Cross-national study associates low vitamin D levels with higher COVID-19-related mortality

The coronavirus disease 2109 (COVID-19), caused by the severe acute respiratory syndrome coronavirus 2 (SARS-CoV-2), continues to wreak havoc across the globe. Since SARS-CoV-2 was first detected in Wuhan, China, in December 2019, more than 120 million cases of COVID-19 have been confirmed.

It has been reported that vitamin D supplementation can help reduce the fatal effects of COVID-19. Past studies have also tied vitamin D deficiency to increased mortality due to COVID-19.

A new study by an international team of researchers – from New York University, Abu Dhabi, the Ludwig-Maximilians-Universität, München, and Barts Cancer Institute, London – showed that there are lower COVID-19 mortality rates in countries with the most insufficient annual sun exposure, but highest mean 25-hydroxyvitamin D (25(OH)D) or vitamin D (25)-HD levels.

The study, which appeared on the pre-print server medRxiv*, provides evidence for the importance of fortification with vitamin D to prevent severe complications caused by SARS-CoV-2 infection.

Vitamin D and COVID-19

Previous studies showed the plausibility of vitamin D prophylaxis and therapy for COVID-19, especially in areas where vitamin D deficiency is prominent.

Vitamin D has a potential role in preventing infections, which stems from its ability to influence innate and adaptive immune responses. There are pieces of evidence showing the link between vitamin D deficiency and increased risk of influenza infection.

However, more than a year into the coronavirus pandemic, there are no significant vitamin D trials that have been completed. Despite this, reports are demonstrating the effect of vitamin D deficiency on COVID-19 severity.

Since exposure to sunlight helps activate vitamin D synthesis in the skin, most people living in northern climates can develop deficiencies – especially in colder seasons. Diets and eating habits can also contribute to a vitamin D deficiency. In darker-skinned individuals, it is harder to metabolize vitamin D.

The study

In the study, the team aims to update recent analyses on the effects of low vitamin D levels on mortality in COVID-19 patients. They focused on the link between vitamin D (25)-HD average and COVID-19 mortality rates based on the public health record of deaths in two-week periods in 19 European countries. To arrive at the study findings, the researchers downloaded coronavirus pandemic data for the countries from “Our World in Data,” which was last updated on January 24, 2020.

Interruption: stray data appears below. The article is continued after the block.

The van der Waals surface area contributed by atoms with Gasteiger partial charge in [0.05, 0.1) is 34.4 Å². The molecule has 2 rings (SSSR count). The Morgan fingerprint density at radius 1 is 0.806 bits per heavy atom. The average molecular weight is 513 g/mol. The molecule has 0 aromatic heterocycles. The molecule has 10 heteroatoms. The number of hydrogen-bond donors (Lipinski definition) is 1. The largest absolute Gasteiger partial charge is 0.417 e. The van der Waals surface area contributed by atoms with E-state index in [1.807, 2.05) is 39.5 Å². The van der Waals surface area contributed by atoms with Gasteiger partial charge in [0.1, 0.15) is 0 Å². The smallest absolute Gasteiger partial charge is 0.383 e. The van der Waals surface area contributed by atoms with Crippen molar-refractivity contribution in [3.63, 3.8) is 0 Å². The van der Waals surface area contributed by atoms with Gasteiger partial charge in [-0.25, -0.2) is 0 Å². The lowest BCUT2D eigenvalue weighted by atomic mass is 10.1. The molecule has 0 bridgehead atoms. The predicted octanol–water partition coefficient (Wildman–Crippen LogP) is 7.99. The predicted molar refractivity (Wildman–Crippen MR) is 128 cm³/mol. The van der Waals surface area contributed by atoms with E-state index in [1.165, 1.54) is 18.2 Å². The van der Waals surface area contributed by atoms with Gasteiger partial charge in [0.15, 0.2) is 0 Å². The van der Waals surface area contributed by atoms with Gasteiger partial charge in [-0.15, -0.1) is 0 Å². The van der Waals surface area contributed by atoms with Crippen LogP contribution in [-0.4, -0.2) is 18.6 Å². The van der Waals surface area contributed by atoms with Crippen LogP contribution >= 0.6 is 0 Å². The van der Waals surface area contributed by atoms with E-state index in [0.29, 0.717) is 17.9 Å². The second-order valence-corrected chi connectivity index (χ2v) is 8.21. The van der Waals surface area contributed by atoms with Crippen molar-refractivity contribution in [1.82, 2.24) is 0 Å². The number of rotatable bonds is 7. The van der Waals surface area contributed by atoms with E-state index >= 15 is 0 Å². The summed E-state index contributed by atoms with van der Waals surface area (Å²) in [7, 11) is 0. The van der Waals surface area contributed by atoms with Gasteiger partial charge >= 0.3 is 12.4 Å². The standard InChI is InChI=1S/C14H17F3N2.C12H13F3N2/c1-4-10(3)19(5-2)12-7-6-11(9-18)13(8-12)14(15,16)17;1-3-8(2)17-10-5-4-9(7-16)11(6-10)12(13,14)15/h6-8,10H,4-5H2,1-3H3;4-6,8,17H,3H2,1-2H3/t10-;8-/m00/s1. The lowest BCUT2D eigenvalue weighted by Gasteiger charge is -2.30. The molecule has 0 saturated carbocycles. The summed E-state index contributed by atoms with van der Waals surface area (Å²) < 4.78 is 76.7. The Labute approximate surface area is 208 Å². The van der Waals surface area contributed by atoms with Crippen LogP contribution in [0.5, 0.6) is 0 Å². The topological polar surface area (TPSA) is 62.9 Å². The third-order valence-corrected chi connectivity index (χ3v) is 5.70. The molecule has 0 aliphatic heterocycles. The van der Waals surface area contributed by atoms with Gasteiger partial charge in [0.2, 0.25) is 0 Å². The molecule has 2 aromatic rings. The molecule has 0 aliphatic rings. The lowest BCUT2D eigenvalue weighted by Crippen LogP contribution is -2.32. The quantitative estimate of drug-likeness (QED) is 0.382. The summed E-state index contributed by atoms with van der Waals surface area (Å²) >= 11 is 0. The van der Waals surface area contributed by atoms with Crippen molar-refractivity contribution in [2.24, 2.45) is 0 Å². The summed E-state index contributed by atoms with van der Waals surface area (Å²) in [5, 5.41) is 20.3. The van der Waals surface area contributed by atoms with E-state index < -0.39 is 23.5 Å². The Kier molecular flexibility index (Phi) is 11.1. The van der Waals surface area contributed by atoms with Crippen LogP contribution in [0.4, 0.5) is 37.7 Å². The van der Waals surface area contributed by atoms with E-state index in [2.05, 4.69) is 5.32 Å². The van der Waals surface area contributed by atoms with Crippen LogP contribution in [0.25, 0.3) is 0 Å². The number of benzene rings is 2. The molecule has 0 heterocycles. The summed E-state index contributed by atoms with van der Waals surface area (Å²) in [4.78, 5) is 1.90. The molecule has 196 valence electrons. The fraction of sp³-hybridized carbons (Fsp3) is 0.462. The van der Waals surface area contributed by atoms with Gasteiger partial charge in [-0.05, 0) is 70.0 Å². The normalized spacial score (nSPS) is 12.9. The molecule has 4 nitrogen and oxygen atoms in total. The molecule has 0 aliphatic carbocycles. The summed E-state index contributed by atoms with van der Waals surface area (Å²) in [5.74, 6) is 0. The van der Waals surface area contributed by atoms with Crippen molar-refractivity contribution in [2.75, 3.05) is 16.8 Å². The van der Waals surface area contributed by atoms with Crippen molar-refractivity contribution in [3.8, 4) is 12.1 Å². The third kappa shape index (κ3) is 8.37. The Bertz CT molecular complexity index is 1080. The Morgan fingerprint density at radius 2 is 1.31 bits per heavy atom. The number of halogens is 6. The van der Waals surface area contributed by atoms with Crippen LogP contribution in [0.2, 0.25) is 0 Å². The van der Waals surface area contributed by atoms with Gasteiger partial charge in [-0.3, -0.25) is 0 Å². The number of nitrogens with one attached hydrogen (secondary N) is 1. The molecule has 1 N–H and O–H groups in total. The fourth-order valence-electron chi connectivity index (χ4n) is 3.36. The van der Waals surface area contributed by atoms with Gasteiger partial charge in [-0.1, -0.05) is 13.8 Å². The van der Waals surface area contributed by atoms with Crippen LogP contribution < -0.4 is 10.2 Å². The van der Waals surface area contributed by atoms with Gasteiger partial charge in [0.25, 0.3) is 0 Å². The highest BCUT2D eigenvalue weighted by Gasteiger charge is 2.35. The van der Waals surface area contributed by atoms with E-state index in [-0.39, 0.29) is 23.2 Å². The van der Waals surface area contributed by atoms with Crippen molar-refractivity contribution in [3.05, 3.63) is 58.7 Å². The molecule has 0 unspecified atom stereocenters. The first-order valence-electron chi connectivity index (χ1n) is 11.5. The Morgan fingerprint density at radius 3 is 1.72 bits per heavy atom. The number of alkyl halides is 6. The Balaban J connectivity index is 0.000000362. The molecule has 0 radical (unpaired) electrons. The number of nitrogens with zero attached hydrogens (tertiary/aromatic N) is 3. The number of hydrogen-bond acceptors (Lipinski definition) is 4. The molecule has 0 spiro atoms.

Data from March 21, 2020, to January 22, 2021, were included in the statistical analyses, while data on vitamin-D (25)-HD average were collected through literature review.

The study findings showed that the crude mortality rate (CMR) elevates with decreasing mean vitamin D level. European countries with Vitamin D (25)-HD means less than or equal to 50 have increased COVID-19 death rates than those with a higher vitamin D level.

The findings highlight the importance of food fortification and vitamin D supplementation to reduce the risk of death from COVID-19. Further, vitamin D levels provide support for more awareness of its importance in preventing infections, especially COVID-19.

The data from this statistical analysis shows a strong and statistically significant association between the Vitamin D deficiency and the total number of COVID-19 deaths in the 19 European countries included in this statistical analysis,” the researchers concluded in the study.

The team emphasizes detecting people who are more likely to develop complications and die due to COVID-19. Novel vitamin D techniques to detect deficiency through the finger-prick technology can help clinicians identity patients at a higher risk of developing severe COVID-19.

To date, the number of people who died due to COVID-19 has reached 2.65 million. The United States reports the highest numbers of cases and deaths, reaching 29.47 million and 535,000, respectively.

*Important Notice

medRxiv publishes preliminary scientific reports that are not peer-reviewed and, therefore, should not be regarded as conclusive, guide clinical practice/health-related behavior, or treated as established information.

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Angela Betsaida B. Laguipo

Written by

Angela Betsaida B. Laguipo

Angela is a nurse by profession and a writer by heart. She graduated with honors (Cum Laude) for her Bachelor of Nursing degree at the University of Baguio, Philippines. She is currently completing her Master's Degree where she specialized in Maternal and Child Nursing and worked as a clinical instructor and educator in the School of Nursing at the University of Baguio.

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